Welcome to the world of the Vincent D'Onofrio obsessed - and a bit of real life thrown in.
Saturday, July 26, 2008
In the late 1970s there were a couple of occasions when the racist organisation, The National Front, organised marches in the multi-racial area of London where I live and teach. Anti-racist groups were determined to show solidarity with the racial minorities being intimidated by these racist thugs. The police tried to thwart us at every turn, while marching proudly beside the racists and calling out to us that "we aren't on your side". The picture above is of the first march, wth police horses charging the crowd. As someone near me said, "I don't fancy this on an empty stomach". But we got it anyway. It's true that missiles were thrown by some people in the crowd, but the frustration of being denied the right to march in the morning when the racists were allowed to march that afternoon had brought out the anger of some of the anti-racists at the partiality of the police.
A year or two after the demo in the picture, a further demonstration took place against another march a couple of miles away in Catford. Once more, the police took the racists' part, and laid into the counter-demonstrators with truncheons, provoking something akin to a riot. At one point, a high-profile local mixed race actress was dragged off by police by her bright pink hair after she tried to tell those arrested who to contact for legal help.
When it was all over, I was waiting at a bus stop with group of black youths who were making joking comments, first to a bus load of police officers, then at some mounted police. Both these had been amused, and had moved on when a further three mounted officers rode towards us. I was daydreaming, and did not notice at first that the bus queue was being charged by these horses, and I almost did not make it into the shop doorways where everyone was now huddled.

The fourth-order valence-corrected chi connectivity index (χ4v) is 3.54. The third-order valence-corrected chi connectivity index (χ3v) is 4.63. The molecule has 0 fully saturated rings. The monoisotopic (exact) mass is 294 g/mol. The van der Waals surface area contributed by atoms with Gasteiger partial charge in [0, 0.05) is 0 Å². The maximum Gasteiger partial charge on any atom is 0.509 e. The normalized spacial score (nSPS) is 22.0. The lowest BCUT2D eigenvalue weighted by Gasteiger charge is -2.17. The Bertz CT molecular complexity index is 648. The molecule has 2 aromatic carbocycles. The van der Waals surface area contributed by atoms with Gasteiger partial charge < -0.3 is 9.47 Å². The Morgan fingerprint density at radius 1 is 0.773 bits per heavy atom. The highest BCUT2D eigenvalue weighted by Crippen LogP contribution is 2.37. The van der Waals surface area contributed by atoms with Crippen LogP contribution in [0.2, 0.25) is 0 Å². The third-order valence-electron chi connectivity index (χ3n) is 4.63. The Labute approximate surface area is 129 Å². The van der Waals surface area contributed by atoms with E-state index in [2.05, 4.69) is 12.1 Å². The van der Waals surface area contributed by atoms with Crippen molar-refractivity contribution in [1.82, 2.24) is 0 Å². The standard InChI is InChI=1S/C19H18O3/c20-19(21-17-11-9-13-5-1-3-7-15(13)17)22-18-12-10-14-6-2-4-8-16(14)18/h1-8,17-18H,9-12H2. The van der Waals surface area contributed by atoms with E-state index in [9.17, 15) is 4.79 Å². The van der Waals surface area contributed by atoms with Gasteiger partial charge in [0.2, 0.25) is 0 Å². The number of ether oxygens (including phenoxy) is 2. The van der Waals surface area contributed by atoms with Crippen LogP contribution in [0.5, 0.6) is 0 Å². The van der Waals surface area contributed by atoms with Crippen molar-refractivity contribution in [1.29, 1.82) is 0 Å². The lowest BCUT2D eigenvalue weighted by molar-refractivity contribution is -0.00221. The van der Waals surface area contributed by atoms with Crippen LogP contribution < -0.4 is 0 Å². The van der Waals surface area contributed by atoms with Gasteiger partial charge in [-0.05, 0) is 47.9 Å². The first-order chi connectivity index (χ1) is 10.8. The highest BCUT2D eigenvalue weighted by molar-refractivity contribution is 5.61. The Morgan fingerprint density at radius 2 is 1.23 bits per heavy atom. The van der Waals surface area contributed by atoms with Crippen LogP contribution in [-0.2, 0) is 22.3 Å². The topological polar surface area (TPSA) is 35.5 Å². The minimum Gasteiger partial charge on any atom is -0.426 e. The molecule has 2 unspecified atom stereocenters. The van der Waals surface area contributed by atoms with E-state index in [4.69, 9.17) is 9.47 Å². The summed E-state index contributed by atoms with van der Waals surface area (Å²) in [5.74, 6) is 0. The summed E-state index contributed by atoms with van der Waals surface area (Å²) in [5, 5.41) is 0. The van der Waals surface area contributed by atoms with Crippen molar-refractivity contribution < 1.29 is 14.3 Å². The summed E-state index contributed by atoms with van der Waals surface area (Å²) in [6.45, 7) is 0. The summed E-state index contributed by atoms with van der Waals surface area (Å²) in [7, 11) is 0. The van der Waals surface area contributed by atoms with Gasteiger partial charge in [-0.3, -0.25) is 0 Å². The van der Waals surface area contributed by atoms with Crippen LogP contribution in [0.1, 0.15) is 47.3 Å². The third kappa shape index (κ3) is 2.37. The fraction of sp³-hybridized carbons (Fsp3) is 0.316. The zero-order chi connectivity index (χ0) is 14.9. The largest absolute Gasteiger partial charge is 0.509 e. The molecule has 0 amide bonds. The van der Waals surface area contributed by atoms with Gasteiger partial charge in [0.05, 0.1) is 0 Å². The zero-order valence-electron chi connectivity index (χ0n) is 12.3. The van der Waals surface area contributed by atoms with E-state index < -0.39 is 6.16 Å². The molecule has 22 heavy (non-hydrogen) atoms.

And the transgression for which an innocent group of citizens had been punished? Someone had sworn. Yes. In the words of the police when they had subdued this unruly crowd of - well, people waiting for a bus: "OK, so where are the big boys who were swearing?"
This incident came back to me after reading JoJo's account of her husband's defence of a single homeless man in the face of a massive police intervention. Amazingly, a trainee police officer (who used to be part of the VDO bunch), nearly 30 years the junior of JoJo's husband Brian, from her immense experience of one year wearing a uniform, had the barefaced cheek to say he should have kept out of it.
I have vivid memories of trying to advise this young woman on her attitude towards older people when she was about to start her training. I also remember receiving a bunch of abusive emails (proving my point, really) because I had dared to call her "sweetie".
Somebody lock me up for using an affectionate term to address her.
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